“According to plaintiff, the next thing she remembers after sitting down and waiting was that a dog barked. Plaintiff noted that almost immediately, a dog came over a wall and attacked her, chewing on her right leg, breaking her leg and ripping her leg apart and opening large gaping wounds.
“Katie Hess screamed at the dog to stop and began using her free leg to try and push the dog away from her. Plaintiff was not initially aware that the dog biting her leg was a police dog.
“At the same time that plaintiff was attacked by the dog, plaintiff recalls that three to four police officers appeared at the area and watched the attack.
“That the officers of the Unified Police of Greater Salt Lake did not immediately request that the dog stop the attack.
“Plaintiff began to yell for the dog to stop and for the officers to stop the dog. That several moments passed before the police officers which were present responded.
“Finally, one of the officers responded by telling plaintiff to lie still.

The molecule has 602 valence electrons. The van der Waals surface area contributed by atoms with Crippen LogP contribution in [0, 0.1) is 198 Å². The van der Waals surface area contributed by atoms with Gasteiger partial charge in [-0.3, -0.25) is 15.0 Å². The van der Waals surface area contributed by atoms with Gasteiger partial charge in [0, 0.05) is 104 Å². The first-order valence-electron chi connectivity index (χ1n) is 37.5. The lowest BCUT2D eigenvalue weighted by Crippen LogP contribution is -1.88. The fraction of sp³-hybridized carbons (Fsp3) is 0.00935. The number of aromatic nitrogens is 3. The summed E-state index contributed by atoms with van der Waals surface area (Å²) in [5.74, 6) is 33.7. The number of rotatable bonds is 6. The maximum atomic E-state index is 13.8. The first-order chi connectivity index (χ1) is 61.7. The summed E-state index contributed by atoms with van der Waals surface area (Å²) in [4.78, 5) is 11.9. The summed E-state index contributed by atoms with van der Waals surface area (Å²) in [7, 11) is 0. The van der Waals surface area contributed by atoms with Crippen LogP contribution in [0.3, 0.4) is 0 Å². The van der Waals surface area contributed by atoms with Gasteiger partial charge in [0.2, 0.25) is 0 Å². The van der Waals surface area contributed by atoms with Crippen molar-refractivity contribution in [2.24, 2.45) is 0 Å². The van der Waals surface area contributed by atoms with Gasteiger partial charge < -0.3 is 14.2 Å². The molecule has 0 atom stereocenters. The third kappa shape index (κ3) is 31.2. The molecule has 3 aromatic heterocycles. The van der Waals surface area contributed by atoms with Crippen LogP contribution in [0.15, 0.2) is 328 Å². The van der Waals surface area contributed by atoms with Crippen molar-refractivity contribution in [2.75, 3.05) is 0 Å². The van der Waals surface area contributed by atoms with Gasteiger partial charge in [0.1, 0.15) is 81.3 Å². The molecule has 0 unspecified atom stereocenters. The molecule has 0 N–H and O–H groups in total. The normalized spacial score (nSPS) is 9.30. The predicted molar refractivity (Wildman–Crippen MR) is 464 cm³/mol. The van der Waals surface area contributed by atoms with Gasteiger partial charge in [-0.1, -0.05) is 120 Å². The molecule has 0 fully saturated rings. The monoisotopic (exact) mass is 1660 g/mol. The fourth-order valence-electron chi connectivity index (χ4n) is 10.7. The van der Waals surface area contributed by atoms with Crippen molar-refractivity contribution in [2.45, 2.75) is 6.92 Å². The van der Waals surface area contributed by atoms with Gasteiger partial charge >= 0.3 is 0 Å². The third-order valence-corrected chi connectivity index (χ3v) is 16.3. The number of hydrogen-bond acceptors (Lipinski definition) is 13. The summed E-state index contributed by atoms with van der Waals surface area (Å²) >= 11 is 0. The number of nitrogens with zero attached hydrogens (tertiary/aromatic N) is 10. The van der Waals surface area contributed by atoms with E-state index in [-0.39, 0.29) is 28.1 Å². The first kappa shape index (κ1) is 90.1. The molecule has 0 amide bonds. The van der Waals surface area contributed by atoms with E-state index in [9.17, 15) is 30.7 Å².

“Due to the pain and the dog still gripping her leg, plaintiff had a hard time holding still.
“That finally one of the officers came and physically got the dog off Hess.
“Immediately after the dog attack, an officer went to Katie Hess and grabbed her arm, ordering her to stand up. Katie Hess was able to get up onto her left leg and attempted to get up onto her right leg which had been broken, but was in so much pain that she could not bare to put weight on the right leg.
“After plaintiff was not able to stand, due to problems with plaintiff’s leg, one of the officers for the Salt Lake County Sheriff and/or the Unified Police of Greater Salt Lake became enraged and yelled at plaintiff to stand up.
“Plaintiff did tell the police officer that ‘I am trying to but something is very wrong with my leg.’
“The officer did then grab Hess by her hair and yanked her up on her feet, drug [sic] her up on the grass close to the street, threw her on her stomach, and handcuffed her hands behind her back. …